After the New York Times listed Philadelphia as the number three place to visit, citing the city's architecture and waterfront, David Silver, one of the leaders of an outfit called RECPhilly, felt one thing was missing: music.

RECPhilly aims to bridge the gaps among small businesses, entrepreneurs, and artists in the Philadelphia music industry to provide platforms for the city's vibrant talent.

After bringing a much-noted, all-Philly showcase to Austin, Texas, for South by Southwest festival, RECPhilly has launched an initiative titled 30 For 30.

It's an arts/entertainment event in the city, one for every day in April. Every single day. No lazy Sundays. A jazz showcase at Time Restaurant on April 6. Drinks and Tunes at City Tap House on April 10. An Earth Day Music Showcase at Greens Grow on April 22. King's Comedy Show at A Poet's Gallery on April 24. And something on every other April day.

What responses has Silver gotten so far?

"They laugh," said Silver. "They think we don't care about our personal health." But he says, "Our goal is to break down the walls."

After artists make it in Philly, Silver says, they don't necessarily stay here. They move on to conquer flashier and bigger beasts, like New York or Los Angeles.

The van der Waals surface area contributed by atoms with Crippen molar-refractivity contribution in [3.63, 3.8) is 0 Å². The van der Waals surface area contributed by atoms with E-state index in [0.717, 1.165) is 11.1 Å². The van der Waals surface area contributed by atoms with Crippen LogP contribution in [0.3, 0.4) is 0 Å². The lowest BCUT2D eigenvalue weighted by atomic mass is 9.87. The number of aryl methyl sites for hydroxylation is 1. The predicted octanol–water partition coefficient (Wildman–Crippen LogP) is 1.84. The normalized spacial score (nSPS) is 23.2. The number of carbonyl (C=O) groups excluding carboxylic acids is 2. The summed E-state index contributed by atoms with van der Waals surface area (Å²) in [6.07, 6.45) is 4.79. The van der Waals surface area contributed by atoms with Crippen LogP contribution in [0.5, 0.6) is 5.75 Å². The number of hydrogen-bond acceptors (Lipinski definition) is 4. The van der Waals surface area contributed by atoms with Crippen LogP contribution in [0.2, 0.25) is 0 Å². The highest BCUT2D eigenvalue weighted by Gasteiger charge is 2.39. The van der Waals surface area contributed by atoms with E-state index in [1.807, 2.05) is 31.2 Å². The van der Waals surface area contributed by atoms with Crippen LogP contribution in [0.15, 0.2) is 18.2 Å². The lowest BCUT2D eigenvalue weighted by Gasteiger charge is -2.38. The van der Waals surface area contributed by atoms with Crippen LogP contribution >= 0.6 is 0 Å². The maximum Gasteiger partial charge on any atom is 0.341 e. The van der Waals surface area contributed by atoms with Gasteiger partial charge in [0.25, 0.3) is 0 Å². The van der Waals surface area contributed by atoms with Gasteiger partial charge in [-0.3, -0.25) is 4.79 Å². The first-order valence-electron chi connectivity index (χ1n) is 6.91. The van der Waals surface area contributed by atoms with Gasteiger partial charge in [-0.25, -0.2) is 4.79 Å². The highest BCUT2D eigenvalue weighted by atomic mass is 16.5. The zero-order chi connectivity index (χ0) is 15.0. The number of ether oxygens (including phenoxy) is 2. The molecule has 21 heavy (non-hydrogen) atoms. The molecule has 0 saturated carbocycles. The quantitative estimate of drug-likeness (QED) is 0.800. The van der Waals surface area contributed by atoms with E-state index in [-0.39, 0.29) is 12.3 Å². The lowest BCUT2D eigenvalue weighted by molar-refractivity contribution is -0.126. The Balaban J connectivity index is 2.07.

"We're not looking to save the city," says Silver. "The city is not dead and the music scene is not dead. We're creating a structure that isn't there."

RECPhilly kicked off the month-long series on the night of April 1, with Meet Philly, an event at Venturef0rth on N. Eighth Street, in collaboration with SavePhilly, at which creatives mingled, networked - and a few of them performed.

Throughout the month there will be dance classes taught by Philly choreographers, jazz and comedy shows, concerts, and art gallery showcases. The full schedule is at www.recphilly.com.

RECPhilly's 30 For 30 both increases visibility for artists and venues and also promotes its own. Silver says, "We're looking for the city support and to get the support they need to know about us."

The city that birthed and housed jazz legends and pioneered everything from doo-wop to disco will continue to innovate. "Bigger musicians will want to come here and stop skipping us on their tours," said Silver. "There's a way to stay here and do it here."

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